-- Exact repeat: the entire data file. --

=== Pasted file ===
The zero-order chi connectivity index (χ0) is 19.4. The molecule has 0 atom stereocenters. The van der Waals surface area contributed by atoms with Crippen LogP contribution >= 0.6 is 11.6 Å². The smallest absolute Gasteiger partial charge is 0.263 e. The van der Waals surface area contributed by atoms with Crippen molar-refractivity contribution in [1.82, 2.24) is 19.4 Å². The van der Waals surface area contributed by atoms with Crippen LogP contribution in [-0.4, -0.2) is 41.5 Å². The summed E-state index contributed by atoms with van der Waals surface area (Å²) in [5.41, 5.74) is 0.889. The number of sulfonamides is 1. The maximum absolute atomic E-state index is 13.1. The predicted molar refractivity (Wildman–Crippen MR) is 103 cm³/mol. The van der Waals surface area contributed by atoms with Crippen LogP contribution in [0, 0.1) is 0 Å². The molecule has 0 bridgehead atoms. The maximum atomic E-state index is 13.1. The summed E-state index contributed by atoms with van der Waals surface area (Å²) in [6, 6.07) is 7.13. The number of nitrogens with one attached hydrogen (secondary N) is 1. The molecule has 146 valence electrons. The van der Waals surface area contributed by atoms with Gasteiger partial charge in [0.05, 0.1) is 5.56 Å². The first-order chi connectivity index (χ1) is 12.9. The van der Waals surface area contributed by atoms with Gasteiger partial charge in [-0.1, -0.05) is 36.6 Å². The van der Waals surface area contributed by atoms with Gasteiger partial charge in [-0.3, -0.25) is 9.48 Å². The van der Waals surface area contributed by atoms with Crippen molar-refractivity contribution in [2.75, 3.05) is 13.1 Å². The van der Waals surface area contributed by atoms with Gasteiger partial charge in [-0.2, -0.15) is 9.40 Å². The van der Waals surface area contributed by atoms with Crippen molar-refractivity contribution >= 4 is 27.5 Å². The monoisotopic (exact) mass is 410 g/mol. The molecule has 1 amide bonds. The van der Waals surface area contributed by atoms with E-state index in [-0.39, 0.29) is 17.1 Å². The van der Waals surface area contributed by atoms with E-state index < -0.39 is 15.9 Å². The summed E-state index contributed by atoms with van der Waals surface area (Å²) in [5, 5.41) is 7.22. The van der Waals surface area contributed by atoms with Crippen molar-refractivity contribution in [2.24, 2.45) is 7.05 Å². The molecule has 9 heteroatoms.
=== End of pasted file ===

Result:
The zero-order chi connectivity index (χ0) is 19.4. The molecule has 0 atom stereocenters. The van der Waals surface area contributed by atoms with Crippen LogP contribution >= 0.6 is 11.6 Å². The smallest absolute Gasteiger partial charge is 0.263 e. The van der Waals surface area contributed by atoms with Crippen molar-refractivity contribution in [1.82, 2.24) is 19.4 Å². The van der Waals surface area contributed by atoms with Crippen LogP contribution in [-0.4, -0.2) is 41.5 Å². The summed E-state index contributed by atoms with van der Waals surface area (Å²) in [5.41, 5.74) is 0.889. The number of sulfonamides is 1. The maximum absolute atomic E-state index is 13.1. The predicted molar refractivity (Wildman–Crippen MR) is 103 cm³/mol. The van der Waals surface area contributed by atoms with Crippen LogP contribution in [0, 0.1) is 0 Å². The molecule has 0 bridgehead atoms. The maximum atomic E-state index is 13.1. The summed E-state index contributed by atoms with van der Waals surface area (Å²) in [6, 6.07) is 7.13. The number of nitrogens with one attached hydrogen (secondary N) is 1. The molecule has 146 valence electrons. The van der Waals surface area contributed by atoms with Gasteiger partial charge in [0.05, 0.1) is 5.56 Å². The first-order chi connectivity index (χ1) is 12.9. The van der Waals surface area contributed by atoms with Gasteiger partial charge in [-0.1, -0.05) is 36.6 Å². The van der Waals surface area contributed by atoms with Gasteiger partial charge in [-0.3, -0.25) is 9.48 Å². The van der Waals surface area contributed by atoms with Crippen molar-refractivity contribution in [2.75, 3.05) is 13.1 Å². The van der Waals surface area contributed by atoms with Gasteiger partial charge in [-0.2, -0.15) is 9.40 Å². The van der Waals surface area contributed by atoms with Crippen molar-refractivity contribution >= 4 is 27.5 Å². The monoisotopic (exact) mass is 410 g/mol. The molecule has 1 amide bonds. The van der Waals surface area contributed by atoms with E-state index in [-0.39, 0.29) is 17.1 Å². The van der Waals surface area contributed by atoms with E-state index < -0.39 is 15.9 Å². The summed E-state index contributed by atoms with van der Waals surface area (Å²) in [5, 5.41) is 7.22. The van der Waals surface area contributed by atoms with Crippen molar-refractivity contribution in [2.24, 2.45) is 7.05 Å². The molecule has 9 heteroatoms.